Panel Discussions - Wednesday, March 28, 2012
Panelists Say Justice Necessary to Build Lasting Peace
“Peaceful societies are not built on the shoulders of war criminals,” David Tolbert, President of the International Center for Transitional Justice, told an IPI policy forum entitled "International Justice in a Time of Transition" on March 28, 2012. Mr. Tolbert was speaking to the recurring debate of peace versus justice, saying, “There has to be some reckoning for these crimes, and they have to be addressed. There are a number of mechanisms, including criminal justice, but also reparations, truth-telling processes such as truth and reconciliation commissions, and also, very importantly, institutional reforms.”
Mr. Tolbert spoke on a panel that included Peter Tomka, President of the International Court of Justice (ICJ), and Willem J.M. Van Genugten, Dean of the Hague Institute for Global Justice. The panel was part of the Peace and Justice Tour of the United States of the international courts and tribunals in The Hague in the Netherlands. Also present was Jozias J. Van Aartsen, Mayor of The Hague, who provided welcoming remarks.
Speaking about the transformative effect of the Rome Statute and the International Criminal Court (ICC), Mr. Tolbert said, “We see a new architecture develop. We see the end of the ad-hoc tribunals on the horizon.” He said, “The ICC prosecutor is a new actor on the stage. Essentially, with the adoption of the Rome Statute, amnesties for serious crimes—at least for those negotiators tied to the UN and other international bodies—is off the table. The creation of the Rome Statute and the introduction of the ICC prosecutor changes the dynamics very deeply for negotiators.”
He emphasized, however, that “The Rome Statute system puts the primary responsibility on states for investigation and prosecution of serious crimes and the International Criminal Court, essentially, as a court of last resort.” He said, “If we are going to actually see criminal accountability, criminal justice in practice, it is going to be at the national level. And this is a huge challenge.”
Mr. Tomka said that while the ICC focuses on criminal justice and individuals, the ICJ seeks justice in relations between states. It judges the disputes and responsibilities of states under international law, treaties, and customs. This allows the two systems—the ICJ and criminal tribunals—to work as complements to each others’ work. In its sixty-six years of operation, he said that the ICJ has “firmly established itself as principal judicial United Nations organization.” Together, he said, “The Hague-based international bodies are doing their best to promote justice on an international level.”
Dean Van Genugten spoke about transitional justice, defining global justice as essentially “about living a life of human dignity.” He said that a lack of justice can often lead to a breakdown of peace, citing the key demands of protestors in the Arab uprisings last year.
He also said that peace talks are disproportionately conducted by men, while women disproportionately suffer from the violence of the conflict. These women, along with a thorough understanding of the history of a conflict, are necessary to build lasting peace. “If you do not do justice to the real victims, you will never build up real solutions…it is about rebuilding trust, trust, trust again. The willingness to start talking instead of using muscles in a new conflict,” he said.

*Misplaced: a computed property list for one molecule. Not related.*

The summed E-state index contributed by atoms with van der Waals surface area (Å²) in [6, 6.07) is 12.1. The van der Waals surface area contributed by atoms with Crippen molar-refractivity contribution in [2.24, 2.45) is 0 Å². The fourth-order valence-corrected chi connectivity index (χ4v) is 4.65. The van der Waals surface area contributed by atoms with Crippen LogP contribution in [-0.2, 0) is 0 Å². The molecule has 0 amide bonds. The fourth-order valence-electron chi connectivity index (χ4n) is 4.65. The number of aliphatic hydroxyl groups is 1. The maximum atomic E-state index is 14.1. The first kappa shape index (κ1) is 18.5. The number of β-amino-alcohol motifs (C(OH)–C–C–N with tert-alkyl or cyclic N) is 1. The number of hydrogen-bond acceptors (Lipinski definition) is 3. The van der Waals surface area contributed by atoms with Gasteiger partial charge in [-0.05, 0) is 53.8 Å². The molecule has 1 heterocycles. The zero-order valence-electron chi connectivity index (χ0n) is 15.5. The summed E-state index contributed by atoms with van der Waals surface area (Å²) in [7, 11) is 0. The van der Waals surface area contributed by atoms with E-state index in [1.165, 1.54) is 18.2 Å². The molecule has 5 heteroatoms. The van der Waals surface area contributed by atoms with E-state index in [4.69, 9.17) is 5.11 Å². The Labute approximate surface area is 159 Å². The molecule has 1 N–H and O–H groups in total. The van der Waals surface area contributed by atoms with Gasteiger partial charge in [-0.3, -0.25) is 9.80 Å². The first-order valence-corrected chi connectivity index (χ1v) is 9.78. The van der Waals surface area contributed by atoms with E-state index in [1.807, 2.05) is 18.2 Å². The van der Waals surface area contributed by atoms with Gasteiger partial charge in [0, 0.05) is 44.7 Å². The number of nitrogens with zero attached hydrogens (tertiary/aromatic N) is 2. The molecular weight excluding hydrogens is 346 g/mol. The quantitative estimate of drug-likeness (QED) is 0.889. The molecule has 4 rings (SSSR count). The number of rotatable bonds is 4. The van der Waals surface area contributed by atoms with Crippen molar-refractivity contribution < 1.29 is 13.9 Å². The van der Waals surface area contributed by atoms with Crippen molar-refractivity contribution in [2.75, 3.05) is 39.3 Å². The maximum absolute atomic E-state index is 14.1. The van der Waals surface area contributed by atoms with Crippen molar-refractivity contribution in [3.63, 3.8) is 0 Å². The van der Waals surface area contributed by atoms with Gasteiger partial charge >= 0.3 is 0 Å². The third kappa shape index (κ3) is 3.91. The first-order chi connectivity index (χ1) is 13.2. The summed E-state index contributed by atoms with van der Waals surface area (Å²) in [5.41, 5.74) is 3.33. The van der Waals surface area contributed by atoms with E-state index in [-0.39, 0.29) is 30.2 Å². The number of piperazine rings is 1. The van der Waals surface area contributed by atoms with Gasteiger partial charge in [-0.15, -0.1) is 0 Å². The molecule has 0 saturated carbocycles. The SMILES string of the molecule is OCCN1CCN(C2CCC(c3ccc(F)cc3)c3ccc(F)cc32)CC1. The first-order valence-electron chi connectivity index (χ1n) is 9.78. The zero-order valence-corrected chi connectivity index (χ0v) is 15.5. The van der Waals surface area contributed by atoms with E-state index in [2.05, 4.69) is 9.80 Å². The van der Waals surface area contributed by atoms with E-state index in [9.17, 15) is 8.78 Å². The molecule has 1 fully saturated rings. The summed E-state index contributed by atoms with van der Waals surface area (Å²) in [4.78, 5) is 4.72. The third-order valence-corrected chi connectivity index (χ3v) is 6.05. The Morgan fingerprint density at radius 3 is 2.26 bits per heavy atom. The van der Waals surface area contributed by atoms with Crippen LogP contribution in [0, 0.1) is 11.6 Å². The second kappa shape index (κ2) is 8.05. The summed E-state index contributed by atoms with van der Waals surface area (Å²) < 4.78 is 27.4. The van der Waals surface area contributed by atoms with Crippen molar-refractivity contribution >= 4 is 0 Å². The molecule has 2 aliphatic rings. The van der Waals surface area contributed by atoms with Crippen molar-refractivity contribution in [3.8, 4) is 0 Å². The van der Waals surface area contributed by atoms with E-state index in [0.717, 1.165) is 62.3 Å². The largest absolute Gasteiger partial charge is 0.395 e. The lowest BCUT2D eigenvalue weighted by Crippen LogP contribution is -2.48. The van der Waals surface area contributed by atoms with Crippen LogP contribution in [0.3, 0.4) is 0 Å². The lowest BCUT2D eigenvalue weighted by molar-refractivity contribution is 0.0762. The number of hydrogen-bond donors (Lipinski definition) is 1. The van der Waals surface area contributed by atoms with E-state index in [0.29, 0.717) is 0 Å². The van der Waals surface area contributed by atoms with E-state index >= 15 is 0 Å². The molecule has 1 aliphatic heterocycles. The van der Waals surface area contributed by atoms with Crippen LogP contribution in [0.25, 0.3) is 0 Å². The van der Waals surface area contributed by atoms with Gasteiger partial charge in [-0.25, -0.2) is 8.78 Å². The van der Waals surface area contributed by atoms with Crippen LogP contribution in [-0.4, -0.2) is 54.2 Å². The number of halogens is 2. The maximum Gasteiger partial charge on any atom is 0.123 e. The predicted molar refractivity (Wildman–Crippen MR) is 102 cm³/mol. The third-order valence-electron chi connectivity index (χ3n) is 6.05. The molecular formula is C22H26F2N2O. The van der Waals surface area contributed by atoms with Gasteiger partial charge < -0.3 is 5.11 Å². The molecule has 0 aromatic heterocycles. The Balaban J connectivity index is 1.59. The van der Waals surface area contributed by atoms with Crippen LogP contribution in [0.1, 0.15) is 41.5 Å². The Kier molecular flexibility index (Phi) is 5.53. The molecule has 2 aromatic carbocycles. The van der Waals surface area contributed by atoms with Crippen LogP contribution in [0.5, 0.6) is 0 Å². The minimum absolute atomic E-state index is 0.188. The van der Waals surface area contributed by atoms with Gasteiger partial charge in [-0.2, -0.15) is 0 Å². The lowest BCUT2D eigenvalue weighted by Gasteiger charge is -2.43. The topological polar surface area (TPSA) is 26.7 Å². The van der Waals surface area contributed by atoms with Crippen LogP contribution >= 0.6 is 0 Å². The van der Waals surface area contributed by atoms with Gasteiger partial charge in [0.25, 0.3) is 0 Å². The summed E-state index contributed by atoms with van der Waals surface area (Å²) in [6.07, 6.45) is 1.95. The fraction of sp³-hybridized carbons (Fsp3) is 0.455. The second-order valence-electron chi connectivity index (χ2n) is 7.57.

Mr. Tolbert concluded that, “Does international justice, does international criminal justice, restore citizens’ trust in state institutions? This is really the ultimate question for transitional justice institutions and transitional justice.”
The Global Observatory
Research Suggests Discrimination Against Muslims in France Likely to Worsen
Recent behavioral research shows there is a basic discriminatory bias against Muslims in France.
Key Global Events to Watch in January
A list of key upcoming meetings and events with implications for global affairs.
2015: Ten Multilateral Events to Watch This Year
A list of ten events that are likely to impact international peace and security in 2015, compiled by IPI’s Francesco Mancini.
The Global Observatory, produced by IPI, provides timely analysis on peace and security issues, interviews with leading policymakers, interactive maps, and more.
January 20, 2015
Mongolian Foreign Policy Between ''Two Giants''
On January 20, Mongolia’s new Foreign Minister Purevsuren Lundeg visited the IPI Vienna office and gave an informal briefing on Mongolia’s contemporary foreign policy priorities and challenges.
January 20, 2015
Dutch FM Koenders: ''The Security Council Has to Change''
Speaking to an overflow IPI audience on January 20th, Dutch Foreign Minister Bert Koenders acknowledged how far the United Nations has come since its inception 70 years ago but said that the organization still “has a lot of growing up to do.”
December 15, 2014
Fathi: Iran and the Struggle Between Hardliners and Reformers
Discussing her new book The Lonely War: One Woman’s Account of the Struggle for Modern Iran at IPI on December 15th, author Nazila Fathi said that 35 years after the revolution, Iran is divided between hardliners and a large moderate middle class, but admitted that it is still unclear which of the two sides will gain the upper hand.
September 25, 2014
IPI Remembers Margaret Vogt